US pop star Britney Spears will have her artwork displayed at a gallery in France from this Saturday.
Her debut exhibition, Sometimes You Just Gotta Play!!!!!!, will take up residence at the Galerie Sympa in the town of Figeac in south-west France.
The title is taken from an Instagram post made by the singer several years ago, which showed her painting outside.
The exhibition will mark the 21st birthday of her big-selling debut album … Baby One More Time.
According to the gallery, the 38-year-old’s first public art show will run “till the world ends,” – a reference to her 2011 track of the same name.
A year ago, the performer scrapped her Las Vegas residency and announced she was taking an “indefinite” break from music, to focus on her father Jamie’s recovery from a life-threatening illness.
Her dad served as her conservator for 11 years – meaning he was in charge of Spears’ finances because of her ill-health – after Spears was placed in psychiatric care back in 2008.
Last year, he was legally relieved of his duties for “personal health reasons”.
The singer reassured fans over her own wellbeing, following internet speculation that she was being held at a mental health facility against her will. This sparked the #FreeBritney campaign; a hashtag which appears again, ironically, in the promo for the new art show.
In an Instagram video in April, she rejected the theories, saying “all is well” and that she would “be back very soon”.
“My family has been going through a lot of stress and anxiety recently, so I just needed time to deal,” she added.
Paint it black
Spears is not the first musician to channel her creativity into physical artwork.
The Rolling Stones guitarist Ronnie Wood is well known for moving seamlessly from guitar licks to licks of paint.
The 72-year-old rocker placed his paintings on display once again at a pop-up gallery in London just before Christmas.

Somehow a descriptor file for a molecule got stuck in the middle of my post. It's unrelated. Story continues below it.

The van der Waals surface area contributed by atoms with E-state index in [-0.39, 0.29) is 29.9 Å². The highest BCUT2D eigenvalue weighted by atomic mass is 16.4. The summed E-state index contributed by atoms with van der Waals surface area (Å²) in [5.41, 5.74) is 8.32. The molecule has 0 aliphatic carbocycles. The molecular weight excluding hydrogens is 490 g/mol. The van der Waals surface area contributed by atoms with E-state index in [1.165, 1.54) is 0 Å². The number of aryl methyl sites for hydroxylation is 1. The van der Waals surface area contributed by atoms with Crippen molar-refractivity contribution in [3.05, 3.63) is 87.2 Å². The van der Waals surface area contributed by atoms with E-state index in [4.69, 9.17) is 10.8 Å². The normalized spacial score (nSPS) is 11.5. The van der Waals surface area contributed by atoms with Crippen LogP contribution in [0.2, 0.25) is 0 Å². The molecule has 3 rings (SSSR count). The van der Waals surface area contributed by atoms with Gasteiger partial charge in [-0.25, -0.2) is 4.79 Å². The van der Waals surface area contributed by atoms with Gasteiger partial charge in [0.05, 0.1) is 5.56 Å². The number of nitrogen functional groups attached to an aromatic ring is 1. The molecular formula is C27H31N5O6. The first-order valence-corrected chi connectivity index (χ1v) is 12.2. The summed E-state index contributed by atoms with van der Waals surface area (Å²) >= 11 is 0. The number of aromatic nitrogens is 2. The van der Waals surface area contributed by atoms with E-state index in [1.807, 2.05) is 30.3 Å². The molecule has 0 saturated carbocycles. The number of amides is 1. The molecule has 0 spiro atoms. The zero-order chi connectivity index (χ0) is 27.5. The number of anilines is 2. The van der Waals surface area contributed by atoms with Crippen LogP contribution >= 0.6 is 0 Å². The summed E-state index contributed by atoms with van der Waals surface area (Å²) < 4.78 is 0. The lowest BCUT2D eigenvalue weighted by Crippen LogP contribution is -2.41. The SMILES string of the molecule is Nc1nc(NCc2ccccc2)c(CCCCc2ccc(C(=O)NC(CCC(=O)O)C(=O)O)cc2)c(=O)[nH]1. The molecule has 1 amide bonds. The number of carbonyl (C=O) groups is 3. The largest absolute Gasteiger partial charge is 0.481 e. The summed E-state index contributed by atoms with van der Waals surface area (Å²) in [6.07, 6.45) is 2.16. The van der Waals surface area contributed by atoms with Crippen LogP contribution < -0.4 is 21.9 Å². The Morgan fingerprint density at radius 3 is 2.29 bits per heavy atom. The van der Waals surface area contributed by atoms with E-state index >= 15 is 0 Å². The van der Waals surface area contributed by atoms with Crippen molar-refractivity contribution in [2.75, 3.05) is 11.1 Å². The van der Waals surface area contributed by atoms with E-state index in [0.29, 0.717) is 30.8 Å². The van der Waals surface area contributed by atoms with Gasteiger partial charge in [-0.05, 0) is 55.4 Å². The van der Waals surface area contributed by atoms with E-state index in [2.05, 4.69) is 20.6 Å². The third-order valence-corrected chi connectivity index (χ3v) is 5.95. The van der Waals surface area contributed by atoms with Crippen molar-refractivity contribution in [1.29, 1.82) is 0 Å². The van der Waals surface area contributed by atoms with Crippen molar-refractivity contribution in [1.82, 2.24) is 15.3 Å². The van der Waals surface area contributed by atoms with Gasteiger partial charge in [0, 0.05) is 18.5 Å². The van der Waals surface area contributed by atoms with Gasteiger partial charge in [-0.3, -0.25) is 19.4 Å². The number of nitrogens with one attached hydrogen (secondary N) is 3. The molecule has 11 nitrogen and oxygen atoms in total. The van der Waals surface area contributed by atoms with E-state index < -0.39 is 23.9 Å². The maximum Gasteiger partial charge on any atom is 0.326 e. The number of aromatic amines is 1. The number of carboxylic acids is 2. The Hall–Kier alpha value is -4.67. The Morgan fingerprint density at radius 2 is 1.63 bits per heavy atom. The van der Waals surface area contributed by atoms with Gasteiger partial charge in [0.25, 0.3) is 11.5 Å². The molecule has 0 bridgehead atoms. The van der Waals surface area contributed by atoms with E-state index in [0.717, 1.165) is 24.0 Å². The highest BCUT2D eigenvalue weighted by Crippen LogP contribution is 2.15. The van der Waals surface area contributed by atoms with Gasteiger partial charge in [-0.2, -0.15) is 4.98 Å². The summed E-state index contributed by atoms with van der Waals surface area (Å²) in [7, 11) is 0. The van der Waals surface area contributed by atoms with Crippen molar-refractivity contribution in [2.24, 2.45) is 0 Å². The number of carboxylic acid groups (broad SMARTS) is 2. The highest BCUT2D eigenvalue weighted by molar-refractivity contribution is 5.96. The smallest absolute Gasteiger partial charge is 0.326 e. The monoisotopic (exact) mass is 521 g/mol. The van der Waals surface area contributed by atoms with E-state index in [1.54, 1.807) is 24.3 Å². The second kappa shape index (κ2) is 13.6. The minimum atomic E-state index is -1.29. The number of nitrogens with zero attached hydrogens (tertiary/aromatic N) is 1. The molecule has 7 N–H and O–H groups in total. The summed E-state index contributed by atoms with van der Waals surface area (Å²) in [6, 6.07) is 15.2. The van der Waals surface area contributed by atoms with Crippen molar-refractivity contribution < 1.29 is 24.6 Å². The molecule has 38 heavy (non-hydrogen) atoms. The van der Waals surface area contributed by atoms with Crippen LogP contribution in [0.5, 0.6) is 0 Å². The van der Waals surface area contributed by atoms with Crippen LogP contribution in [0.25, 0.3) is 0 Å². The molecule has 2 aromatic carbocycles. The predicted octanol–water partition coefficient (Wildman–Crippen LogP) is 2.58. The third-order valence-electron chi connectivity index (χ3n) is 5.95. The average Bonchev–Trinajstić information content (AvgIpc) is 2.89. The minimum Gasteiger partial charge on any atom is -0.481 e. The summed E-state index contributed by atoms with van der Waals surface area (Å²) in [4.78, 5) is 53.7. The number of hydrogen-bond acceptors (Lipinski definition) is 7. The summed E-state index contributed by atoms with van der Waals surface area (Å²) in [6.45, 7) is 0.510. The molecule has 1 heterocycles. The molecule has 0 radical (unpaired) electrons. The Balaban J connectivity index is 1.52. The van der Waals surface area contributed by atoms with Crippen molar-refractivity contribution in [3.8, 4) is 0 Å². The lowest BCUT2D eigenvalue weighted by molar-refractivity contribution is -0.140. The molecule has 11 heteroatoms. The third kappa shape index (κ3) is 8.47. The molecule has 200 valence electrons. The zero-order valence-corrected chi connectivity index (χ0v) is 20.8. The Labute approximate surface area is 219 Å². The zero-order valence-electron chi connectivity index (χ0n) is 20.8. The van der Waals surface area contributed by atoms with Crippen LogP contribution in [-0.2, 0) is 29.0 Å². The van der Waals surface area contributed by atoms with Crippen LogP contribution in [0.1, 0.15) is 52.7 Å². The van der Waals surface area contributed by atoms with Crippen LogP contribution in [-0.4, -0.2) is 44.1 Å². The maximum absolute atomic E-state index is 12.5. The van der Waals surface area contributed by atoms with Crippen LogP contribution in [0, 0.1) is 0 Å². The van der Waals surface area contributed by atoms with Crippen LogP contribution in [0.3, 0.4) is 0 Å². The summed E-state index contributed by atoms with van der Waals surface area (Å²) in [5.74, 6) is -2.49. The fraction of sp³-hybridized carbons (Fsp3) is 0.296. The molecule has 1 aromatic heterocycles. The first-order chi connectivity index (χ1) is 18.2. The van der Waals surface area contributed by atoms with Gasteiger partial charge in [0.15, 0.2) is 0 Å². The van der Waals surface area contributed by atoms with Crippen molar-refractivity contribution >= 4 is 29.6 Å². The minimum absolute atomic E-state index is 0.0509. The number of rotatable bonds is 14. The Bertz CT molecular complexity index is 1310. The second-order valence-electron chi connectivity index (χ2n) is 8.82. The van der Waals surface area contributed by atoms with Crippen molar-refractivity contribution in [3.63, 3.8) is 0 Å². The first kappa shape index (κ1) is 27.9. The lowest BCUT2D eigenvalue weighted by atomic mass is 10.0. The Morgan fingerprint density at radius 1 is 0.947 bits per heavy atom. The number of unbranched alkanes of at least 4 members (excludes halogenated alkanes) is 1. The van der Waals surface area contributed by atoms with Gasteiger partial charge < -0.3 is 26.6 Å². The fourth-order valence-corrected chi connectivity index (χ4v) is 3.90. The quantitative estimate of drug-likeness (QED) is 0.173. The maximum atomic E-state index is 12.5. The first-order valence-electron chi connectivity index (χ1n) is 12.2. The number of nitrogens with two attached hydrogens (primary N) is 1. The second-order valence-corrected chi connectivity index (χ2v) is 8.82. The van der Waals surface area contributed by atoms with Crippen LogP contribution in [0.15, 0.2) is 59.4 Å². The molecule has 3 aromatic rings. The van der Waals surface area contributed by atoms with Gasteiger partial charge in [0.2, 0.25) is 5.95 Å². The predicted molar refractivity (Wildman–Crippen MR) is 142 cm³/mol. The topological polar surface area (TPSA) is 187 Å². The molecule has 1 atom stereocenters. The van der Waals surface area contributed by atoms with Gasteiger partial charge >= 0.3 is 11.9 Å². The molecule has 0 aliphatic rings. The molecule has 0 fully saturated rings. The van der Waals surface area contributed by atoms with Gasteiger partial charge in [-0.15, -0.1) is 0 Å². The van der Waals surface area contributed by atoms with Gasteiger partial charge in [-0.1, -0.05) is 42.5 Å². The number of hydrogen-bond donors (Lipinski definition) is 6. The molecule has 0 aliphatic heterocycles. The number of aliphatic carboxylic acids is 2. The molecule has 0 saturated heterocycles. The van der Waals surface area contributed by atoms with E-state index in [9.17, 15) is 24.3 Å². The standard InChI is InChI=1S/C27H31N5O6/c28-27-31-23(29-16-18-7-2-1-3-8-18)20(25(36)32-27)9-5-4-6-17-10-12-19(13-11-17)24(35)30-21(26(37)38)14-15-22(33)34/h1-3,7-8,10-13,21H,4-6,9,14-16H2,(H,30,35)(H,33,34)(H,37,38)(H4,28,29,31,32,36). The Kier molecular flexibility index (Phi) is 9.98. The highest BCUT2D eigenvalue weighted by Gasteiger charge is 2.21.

A few years earlier, the former art student described his painting Sad Guitar – which featured in his book Ronnie Wood: Artist – to BBC Radio 4’s Today programme as a combination of his two greatest loves, music and art.
“It’s very influenced by the guitars of Georges Braque and Picasso. Those artists lay heavy with me as influences,” he said.
From The Rolling Stones to The Stone Roses – fellow guitar wizard John Squire‘s latest exhibition, Disinformation, featured at Damien Hirst’s Newport Street Gallery, also in the capital, last year.
The large-scale oil paintings were based on photographs taken by the artist or found online and then put through a Snapchat filter that the 1995 Turner Prize winner had told Squire about.
We’ll agree to disagree on that one, John.
Last but not least, without blowing his own trumpet, it’s fair to say seminal US jazz musician Miles Davis produced some pretty impressive artwork too, late on in his career.
Davis, famed for trailblazing records like Bitches Brew, only began painting in his mid-50s during a break from touring, but soon threw himself fully into it.
“It’s like therapy for me, and keeps my mind occupied with something positive when I’m not playing music,” he wrote in his self-titled autobiography in 1989.
His influences ranged from Picasso to Basquiat, via African tribal artwork.
After his death in 1991, at the age of 65, Davis’s estate took his paintings on the road, and in 2013, Miles Davis: The Collected Artwork was published.
Look out for the best of Britney’s artwork in book form in time for Christmas 2020 (maybe, baby).